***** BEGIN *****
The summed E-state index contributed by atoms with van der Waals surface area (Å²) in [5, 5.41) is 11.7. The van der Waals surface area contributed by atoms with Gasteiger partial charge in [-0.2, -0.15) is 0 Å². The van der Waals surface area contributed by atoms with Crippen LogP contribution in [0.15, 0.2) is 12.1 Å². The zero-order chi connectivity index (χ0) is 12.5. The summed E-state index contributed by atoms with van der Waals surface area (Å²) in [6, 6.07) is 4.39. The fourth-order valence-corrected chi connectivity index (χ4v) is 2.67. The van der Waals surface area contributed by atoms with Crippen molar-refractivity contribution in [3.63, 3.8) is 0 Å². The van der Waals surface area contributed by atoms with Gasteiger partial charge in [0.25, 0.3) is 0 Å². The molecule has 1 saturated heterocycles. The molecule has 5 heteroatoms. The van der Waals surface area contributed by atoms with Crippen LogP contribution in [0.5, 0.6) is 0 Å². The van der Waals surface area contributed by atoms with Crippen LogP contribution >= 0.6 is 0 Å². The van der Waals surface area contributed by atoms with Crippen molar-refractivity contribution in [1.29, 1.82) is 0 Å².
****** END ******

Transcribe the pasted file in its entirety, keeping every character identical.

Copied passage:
The summed E-state index contributed by atoms with van der Waals surface area (Å²) in [5, 5.41) is 11.7. The van der Waals surface area contributed by atoms with Gasteiger partial charge in [-0.2, -0.15) is 0 Å². The van der Waals surface area contributed by atoms with Crippen LogP contribution in [0.15, 0.2) is 12.1 Å². The zero-order chi connectivity index (χ0) is 12.5. The summed E-state index contributed by atoms with van der Waals surface area (Å²) in [6, 6.07) is 4.39. The fourth-order valence-corrected chi connectivity index (χ4v) is 2.67. The van der Waals surface area contributed by atoms with Crippen molar-refractivity contribution in [3.63, 3.8) is 0 Å². The van der Waals surface area contributed by atoms with Gasteiger partial charge in [0.25, 0.3) is 0 Å². The molecule has 1 saturated heterocycles. The molecule has 5 heteroatoms. The van der Waals surface area contributed by atoms with Crippen LogP contribution in [0.5, 0.6) is 0 Å². The van der Waals surface area contributed by atoms with Crippen LogP contribution >= 0.6 is 0 Å². The van der Waals surface area contributed by atoms with Crippen molar-refractivity contribution in [1.29, 1.82) is 0 Å².